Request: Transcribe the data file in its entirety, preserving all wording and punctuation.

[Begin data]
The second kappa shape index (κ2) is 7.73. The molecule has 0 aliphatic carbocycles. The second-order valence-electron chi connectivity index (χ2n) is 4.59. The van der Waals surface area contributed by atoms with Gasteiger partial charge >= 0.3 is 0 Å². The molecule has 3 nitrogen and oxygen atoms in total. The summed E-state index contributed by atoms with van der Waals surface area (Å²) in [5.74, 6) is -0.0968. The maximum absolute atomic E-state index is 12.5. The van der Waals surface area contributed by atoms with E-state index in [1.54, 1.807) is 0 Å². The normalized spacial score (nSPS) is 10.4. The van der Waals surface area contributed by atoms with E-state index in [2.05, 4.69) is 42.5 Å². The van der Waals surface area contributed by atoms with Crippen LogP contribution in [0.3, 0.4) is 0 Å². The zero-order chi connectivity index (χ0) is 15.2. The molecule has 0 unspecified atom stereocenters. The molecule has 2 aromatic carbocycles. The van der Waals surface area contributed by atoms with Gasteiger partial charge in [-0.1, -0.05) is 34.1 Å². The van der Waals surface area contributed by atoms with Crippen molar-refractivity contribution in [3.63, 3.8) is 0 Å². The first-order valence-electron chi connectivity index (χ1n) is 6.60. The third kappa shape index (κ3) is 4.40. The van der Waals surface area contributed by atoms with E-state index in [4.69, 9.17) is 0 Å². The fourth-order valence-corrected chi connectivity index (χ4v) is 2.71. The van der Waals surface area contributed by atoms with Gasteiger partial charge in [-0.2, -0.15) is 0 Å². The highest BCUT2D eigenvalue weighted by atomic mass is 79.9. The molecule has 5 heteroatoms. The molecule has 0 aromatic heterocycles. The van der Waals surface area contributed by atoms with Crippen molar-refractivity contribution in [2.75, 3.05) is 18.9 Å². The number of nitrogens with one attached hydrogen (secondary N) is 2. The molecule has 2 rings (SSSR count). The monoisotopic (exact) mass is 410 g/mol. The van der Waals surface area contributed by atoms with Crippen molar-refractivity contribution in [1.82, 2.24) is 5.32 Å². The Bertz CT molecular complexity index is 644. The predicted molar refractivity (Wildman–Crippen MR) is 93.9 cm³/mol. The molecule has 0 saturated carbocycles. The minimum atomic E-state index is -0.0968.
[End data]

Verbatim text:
The second kappa shape index (κ2) is 7.73. The molecule has 0 aliphatic carbocycles. The second-order valence-electron chi connectivity index (χ2n) is 4.59. The van der Waals surface area contributed by atoms with Gasteiger partial charge >= 0.3 is 0 Å². The molecule has 3 nitrogen and oxygen atoms in total. The summed E-state index contributed by atoms with van der Waals surface area (Å²) in [5.74, 6) is -0.0968. The maximum absolute atomic E-state index is 12.5. The van der Waals surface area contributed by atoms with E-state index in [1.54, 1.807) is 0 Å². The normalized spacial score (nSPS) is 10.4. The van der Waals surface area contributed by atoms with E-state index in [2.05, 4.69) is 42.5 Å². The van der Waals surface area contributed by atoms with Crippen LogP contribution in [0.3, 0.4) is 0 Å². The zero-order chi connectivity index (χ0) is 15.2. The molecule has 0 unspecified atom stereocenters. The molecule has 2 aromatic carbocycles. The van der Waals surface area contributed by atoms with Gasteiger partial charge in [-0.1, -0.05) is 34.1 Å². The van der Waals surface area contributed by atoms with Crippen molar-refractivity contribution in [3.63, 3.8) is 0 Å². The first-order valence-electron chi connectivity index (χ1n) is 6.60. The third kappa shape index (κ3) is 4.40. The van der Waals surface area contributed by atoms with E-state index in [4.69, 9.17) is 0 Å². The fourth-order valence-corrected chi connectivity index (χ4v) is 2.71. The van der Waals surface area contributed by atoms with Gasteiger partial charge in [-0.2, -0.15) is 0 Å². The highest BCUT2D eigenvalue weighted by atomic mass is 79.9. The molecule has 5 heteroatoms. The molecule has 0 aromatic heterocycles. The van der Waals surface area contributed by atoms with Crippen molar-refractivity contribution in [2.75, 3.05) is 18.9 Å². The number of nitrogens with one attached hydrogen (secondary N) is 2. The molecule has 2 rings (SSSR count). The monoisotopic (exact) mass is 410 g/mol. The van der Waals surface area contributed by atoms with Crippen molar-refractivity contribution in [1.82, 2.24) is 5.32 Å². The Bertz CT molecular complexity index is 644. The predicted molar refractivity (Wildman–Crippen MR) is 93.9 cm³/mol. The molecule has 0 saturated carbocycles. The minimum atomic E-state index is -0.0968.